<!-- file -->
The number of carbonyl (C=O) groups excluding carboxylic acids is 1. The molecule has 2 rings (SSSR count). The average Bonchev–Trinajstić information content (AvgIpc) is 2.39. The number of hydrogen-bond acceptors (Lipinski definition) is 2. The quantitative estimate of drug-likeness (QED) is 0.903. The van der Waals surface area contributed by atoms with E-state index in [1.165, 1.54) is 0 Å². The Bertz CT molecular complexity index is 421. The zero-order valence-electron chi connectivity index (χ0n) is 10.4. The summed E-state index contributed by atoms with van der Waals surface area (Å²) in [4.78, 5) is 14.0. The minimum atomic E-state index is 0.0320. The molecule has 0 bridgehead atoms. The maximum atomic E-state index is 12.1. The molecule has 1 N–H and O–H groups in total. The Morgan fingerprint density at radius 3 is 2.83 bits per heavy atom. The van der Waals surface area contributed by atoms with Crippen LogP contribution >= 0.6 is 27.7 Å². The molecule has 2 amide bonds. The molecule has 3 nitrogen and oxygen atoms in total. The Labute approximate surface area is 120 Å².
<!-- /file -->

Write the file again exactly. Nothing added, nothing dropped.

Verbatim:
The number of carbonyl (C=O) groups excluding carboxylic acids is 1. The molecule has 2 rings (SSSR count). The average Bonchev–Trinajstić information content (AvgIpc) is 2.39. The number of hydrogen-bond acceptors (Lipinski definition) is 2. The quantitative estimate of drug-likeness (QED) is 0.903. The van der Waals surface area contributed by atoms with E-state index in [1.165, 1.54) is 0 Å². The Bertz CT molecular complexity index is 421. The zero-order valence-electron chi connectivity index (χ0n) is 10.4. The summed E-state index contributed by atoms with van der Waals surface area (Å²) in [4.78, 5) is 14.0. The minimum atomic E-state index is 0.0320. The molecule has 0 bridgehead atoms. The maximum atomic E-state index is 12.1. The molecule has 1 N–H and O–H groups in total. The Morgan fingerprint density at radius 3 is 2.83 bits per heavy atom. The van der Waals surface area contributed by atoms with Crippen LogP contribution >= 0.6 is 27.7 Å². The molecule has 2 amide bonds. The molecule has 3 nitrogen and oxygen atoms in total. The Labute approximate surface area is 120 Å².